Tuesday, July 24, 2007


I had my first chance this past weekend to see the "Paris of the Orient," with none other than five days at the Ritz Carlton in downtown Shanghai. I owe it to Alex, who was sent there by his internship and graciously offered to share! I will probably never see Shanghai in such luxury again.

The Ritz was located in a posh area with Starbucks, Gucci, LV, etc. One of my favorite things I got to see there was the first five minutes after I arrived. Take a look at this picture...and notice the Buddhist monks sipping their 30RMB coffee! Doesn't this explain the contradictions of a developing country better than anything else?

I spent the days getting up late, eating a fabulous breakfast, and then walking for hours around various districts including the Pudong area, the French concession, and People's square. The modern, clustered skyscrapers are really something to admire as well as the pedestrian walkways on the Bund, next to the Huangpu river. These are a few of the sites...including the famous Oriental Pearl TV tower, some buildings on the Pudong side of the river, and the dumpling basket-shaped Shanghai museum.

In that second shot I was on the 88th floor of the Hyatt, which used to be the tallest building in Shanghai until they started construction on a much higher one next-door in order to outdo the new building in Dubai.

Night was a good time to get together with people we knew in Shanghai, and do stuff like massages and cocktails! I got together twice with an old classmate from Clemson, who also majored in Chinese and International Trade and now works in Shanghai. This is us the first night out at dinner.

This is Alex getting walked on during one of the massages:

And this is me with an espresso martini in Cloud 9, the highest bar in the world!

Finally, this is a tiny video of the scenery as I am walking along the Bund at night:

All-in-all, the shopping is better in Shanghai, although a little more expensive than Beijing. Other than that, for people coming to China for the first time, there is much more to see in Beijing. Shanghai seems less Chinese, very business oriented, and the language is hard to understand for those of us learning standard Mandarin. Compared with Beijing, there were very few bicycles, traffic moved a little faster, and the subway system was very developed. I have been asked repeatedly which city is better, and there is clearly no answer to that. Depends on your goals in China. Want to learn Chinese and experience more of the Chinese culture? You better head to Beijing. Want a more comfortable, more expensive expat life with more foreign goods and culture available to you? Head to Shanghai. For the time, I'm in the right place. We shall see where the internship takes me.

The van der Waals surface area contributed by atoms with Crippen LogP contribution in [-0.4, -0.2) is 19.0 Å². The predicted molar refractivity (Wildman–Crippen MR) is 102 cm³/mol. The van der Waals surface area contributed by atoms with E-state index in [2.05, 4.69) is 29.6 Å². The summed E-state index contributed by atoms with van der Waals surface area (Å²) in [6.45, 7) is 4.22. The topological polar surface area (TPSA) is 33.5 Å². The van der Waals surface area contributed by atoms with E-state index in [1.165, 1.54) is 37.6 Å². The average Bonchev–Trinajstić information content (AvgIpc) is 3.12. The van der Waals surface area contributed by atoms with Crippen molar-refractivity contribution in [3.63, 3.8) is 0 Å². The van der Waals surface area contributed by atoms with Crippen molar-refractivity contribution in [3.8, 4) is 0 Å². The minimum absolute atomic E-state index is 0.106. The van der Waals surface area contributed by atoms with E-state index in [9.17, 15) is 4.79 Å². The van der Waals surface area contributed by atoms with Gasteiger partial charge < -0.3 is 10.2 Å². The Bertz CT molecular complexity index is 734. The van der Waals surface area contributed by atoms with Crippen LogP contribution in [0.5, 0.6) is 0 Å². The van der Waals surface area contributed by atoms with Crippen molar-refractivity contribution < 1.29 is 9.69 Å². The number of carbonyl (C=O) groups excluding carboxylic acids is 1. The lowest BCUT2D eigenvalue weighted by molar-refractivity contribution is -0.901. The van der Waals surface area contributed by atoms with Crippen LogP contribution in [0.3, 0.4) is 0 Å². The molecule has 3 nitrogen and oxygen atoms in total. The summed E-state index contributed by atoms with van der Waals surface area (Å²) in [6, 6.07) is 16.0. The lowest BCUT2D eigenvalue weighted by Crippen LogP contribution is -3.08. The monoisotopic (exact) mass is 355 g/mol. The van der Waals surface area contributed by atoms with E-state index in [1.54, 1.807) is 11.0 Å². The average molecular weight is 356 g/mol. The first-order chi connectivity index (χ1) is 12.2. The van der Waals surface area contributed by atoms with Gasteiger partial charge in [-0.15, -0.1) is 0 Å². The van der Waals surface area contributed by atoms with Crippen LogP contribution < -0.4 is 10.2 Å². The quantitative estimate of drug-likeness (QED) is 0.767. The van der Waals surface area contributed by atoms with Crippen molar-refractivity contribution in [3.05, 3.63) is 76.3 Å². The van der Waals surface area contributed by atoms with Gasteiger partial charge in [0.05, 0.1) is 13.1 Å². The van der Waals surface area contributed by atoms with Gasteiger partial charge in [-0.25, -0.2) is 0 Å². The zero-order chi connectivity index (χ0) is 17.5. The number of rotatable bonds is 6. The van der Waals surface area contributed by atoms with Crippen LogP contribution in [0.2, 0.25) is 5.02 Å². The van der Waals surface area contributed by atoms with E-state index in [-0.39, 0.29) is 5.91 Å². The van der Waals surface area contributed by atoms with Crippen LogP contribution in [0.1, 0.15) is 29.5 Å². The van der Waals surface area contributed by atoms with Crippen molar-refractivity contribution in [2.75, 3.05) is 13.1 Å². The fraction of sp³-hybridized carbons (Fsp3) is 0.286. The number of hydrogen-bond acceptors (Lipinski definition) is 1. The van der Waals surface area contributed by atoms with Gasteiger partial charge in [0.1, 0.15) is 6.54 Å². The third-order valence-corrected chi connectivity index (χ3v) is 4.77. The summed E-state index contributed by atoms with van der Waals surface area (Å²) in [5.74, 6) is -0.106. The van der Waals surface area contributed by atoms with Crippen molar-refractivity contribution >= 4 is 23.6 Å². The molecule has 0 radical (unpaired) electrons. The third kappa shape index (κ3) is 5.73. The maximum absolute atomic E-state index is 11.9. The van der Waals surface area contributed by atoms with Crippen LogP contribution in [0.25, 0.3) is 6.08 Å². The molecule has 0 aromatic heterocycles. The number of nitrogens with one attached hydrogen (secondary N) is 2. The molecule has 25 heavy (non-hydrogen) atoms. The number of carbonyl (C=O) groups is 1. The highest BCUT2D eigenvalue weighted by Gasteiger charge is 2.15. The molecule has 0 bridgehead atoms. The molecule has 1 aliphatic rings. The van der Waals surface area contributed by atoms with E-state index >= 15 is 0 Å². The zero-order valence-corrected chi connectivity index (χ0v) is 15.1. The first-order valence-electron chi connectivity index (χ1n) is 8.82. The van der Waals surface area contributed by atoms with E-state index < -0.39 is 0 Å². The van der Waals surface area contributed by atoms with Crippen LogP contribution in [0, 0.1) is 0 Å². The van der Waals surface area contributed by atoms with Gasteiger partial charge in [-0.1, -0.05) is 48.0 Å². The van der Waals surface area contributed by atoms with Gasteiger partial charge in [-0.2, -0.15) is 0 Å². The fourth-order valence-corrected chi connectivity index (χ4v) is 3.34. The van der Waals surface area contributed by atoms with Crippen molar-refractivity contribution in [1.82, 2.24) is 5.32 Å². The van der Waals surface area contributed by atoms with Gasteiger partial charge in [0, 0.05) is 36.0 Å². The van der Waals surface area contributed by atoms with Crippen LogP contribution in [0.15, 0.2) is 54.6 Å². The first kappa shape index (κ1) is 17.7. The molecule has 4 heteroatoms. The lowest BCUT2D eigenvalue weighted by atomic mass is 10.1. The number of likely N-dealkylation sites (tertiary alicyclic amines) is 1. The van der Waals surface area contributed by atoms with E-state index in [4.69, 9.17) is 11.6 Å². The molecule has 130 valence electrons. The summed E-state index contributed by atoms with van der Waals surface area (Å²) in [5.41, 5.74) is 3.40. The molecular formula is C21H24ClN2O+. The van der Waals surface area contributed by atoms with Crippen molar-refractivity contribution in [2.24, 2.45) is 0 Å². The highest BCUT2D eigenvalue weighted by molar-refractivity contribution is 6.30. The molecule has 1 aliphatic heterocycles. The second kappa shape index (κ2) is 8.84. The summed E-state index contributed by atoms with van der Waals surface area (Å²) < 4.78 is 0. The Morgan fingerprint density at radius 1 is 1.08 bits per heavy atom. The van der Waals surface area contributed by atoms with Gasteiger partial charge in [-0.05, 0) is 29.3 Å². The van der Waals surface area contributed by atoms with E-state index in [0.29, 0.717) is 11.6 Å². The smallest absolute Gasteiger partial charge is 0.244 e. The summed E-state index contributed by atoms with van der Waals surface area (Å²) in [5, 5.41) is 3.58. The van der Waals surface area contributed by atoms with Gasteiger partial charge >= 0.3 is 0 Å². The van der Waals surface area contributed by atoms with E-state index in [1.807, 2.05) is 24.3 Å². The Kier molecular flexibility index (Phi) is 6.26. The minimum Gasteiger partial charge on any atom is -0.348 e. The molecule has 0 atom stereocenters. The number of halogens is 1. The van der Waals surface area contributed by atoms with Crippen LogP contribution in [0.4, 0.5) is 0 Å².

Laying Fiber-Optic Cable

Sarah and I had the best time on the way home one day speaking with a bunch of people from the Beijing electric company. They were laying cable for a future skyscraper next door, and most everyone was from Inner Mongolia. At first I was embarrassed to take their picture while they were working so hard, but it turned out that they soaked up the attention more than anyone else. They stopped spinning the giant wheel and told everyone to smile!

My favorite part was peering down into this man-hole and hearing everyone saying "Yi, Er, Zou!" meaning "One, two, walk!" Between heaves they all looked up and talked to us, welcoming us to come to Inner Mongolia. What nice people. Just when you think that you shouldn't stop and disturb, you meet some to the nicest, most open people.

The end of the semester and Courtney's BBQ

So I am behind in blogs. I'm sorry! A lot has happened..so I will try to catch up chronologically. The end of the semester was bittersweet because exams were over but we had to say goodbye to those friends that would not do the next semester here in Beijing.

This was our last class get-together. These are my teachers and classmates plus a few guests!

We said goodbye to Courtney with a cook-out at his Uncle's house in a swanky expat section of Beijing. We had a real grill, a real oven, and real cupcakes. Unimaginable! Here are some of us enjoying the spread. His Korean classmates also made some treats, the French provided beverages, the Germans provided pastries, and the Americans provided the meat. :-)